This Week In National Press Club History
July 15, 2014 | By Elizabeth Smith Brownstein | firstname.lastname@example.org
July 17, 2003: Former President Gerald R. Ford makes his fifteenth and last appearance at the Club for his foundation’s annual journalism awards luncheon, given for coverage of the presidency and defense issues. Columnist Hugh Sidey describes Ford as the only president he knew who genuinely liked reporters.
July 19, 1962: Civil rights leader Dr. Martin Luther King Jr become the first African-American to speak at a National Press Club luncheon. He discusses non-violent resistance and freedom, and receives the Nobel Peace Prize two years later.
July 19, 1985: Mementos reflecting journalistic history are sealed in time capsules and placed behind the cornerstone of the National Press Building in a lobby ceremony. An hour-long video documentary specially created for the capsules includes scenes from White House and congressional press rooms, state-of-the-art journalism with reporters at computer terminals, satellite dishes on the building’s roof. One capsule holds artifacts from the 1926 box, including an invitation to that year’s cornerstone-laying ceremony addressed by President Calvin Coolidge, who declares that the press is one of the “cornerstones of liberty.”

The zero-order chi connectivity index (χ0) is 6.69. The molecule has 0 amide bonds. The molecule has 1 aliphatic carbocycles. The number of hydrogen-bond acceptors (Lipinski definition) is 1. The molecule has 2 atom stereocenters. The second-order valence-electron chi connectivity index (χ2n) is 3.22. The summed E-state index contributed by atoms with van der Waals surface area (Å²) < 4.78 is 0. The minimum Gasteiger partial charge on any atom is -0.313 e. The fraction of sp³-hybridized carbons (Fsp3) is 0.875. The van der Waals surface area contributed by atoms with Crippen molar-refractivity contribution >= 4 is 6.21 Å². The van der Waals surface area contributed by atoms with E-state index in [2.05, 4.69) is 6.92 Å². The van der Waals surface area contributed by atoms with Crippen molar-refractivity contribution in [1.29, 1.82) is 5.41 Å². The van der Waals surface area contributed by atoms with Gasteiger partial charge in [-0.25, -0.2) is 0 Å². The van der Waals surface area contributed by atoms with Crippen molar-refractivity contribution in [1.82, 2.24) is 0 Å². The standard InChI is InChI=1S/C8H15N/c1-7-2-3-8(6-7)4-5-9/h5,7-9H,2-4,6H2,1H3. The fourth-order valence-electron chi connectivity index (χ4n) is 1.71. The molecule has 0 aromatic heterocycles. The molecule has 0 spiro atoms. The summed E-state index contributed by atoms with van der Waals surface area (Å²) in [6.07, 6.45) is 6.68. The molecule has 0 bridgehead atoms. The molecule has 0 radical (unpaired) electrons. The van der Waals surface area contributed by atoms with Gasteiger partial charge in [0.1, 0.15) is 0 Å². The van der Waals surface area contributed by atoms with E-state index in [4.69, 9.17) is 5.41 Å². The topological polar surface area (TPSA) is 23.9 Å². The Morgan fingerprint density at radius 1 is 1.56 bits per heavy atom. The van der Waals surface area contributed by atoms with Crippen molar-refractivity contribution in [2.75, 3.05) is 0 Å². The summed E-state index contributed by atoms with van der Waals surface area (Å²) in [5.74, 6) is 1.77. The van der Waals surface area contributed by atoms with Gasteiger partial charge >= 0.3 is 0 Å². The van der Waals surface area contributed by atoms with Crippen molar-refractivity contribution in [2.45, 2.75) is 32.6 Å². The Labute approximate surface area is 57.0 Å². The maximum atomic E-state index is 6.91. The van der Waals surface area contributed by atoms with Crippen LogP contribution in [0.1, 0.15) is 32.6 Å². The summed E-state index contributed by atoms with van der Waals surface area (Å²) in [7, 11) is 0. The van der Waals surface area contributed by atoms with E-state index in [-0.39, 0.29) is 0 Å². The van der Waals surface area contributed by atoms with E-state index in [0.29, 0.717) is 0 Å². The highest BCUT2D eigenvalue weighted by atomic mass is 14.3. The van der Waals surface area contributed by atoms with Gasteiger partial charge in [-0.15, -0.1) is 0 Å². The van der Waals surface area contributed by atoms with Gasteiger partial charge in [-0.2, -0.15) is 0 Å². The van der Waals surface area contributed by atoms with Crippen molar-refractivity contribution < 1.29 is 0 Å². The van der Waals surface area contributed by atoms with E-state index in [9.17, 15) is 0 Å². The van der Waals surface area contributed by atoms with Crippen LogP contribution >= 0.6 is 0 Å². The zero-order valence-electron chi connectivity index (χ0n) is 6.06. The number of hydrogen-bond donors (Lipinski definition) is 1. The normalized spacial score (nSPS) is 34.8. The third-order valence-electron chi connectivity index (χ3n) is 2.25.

July 20, 1994: William Raspberry, Pulitzer Prize-winning weekly columnist for The Washington Post and 2004 Fourth Estate Award winner, speaks at a National Press Club luncheon.
This Week In National Press Club History is brought to you by the History & Heritage Committee, which preserves and revitalizes the Club’s century-long history with lobby displays, events, panel discussions and its oral history project.
For more information about the Committee, or to join it, contact Chair Gilbert Klein at email@example.com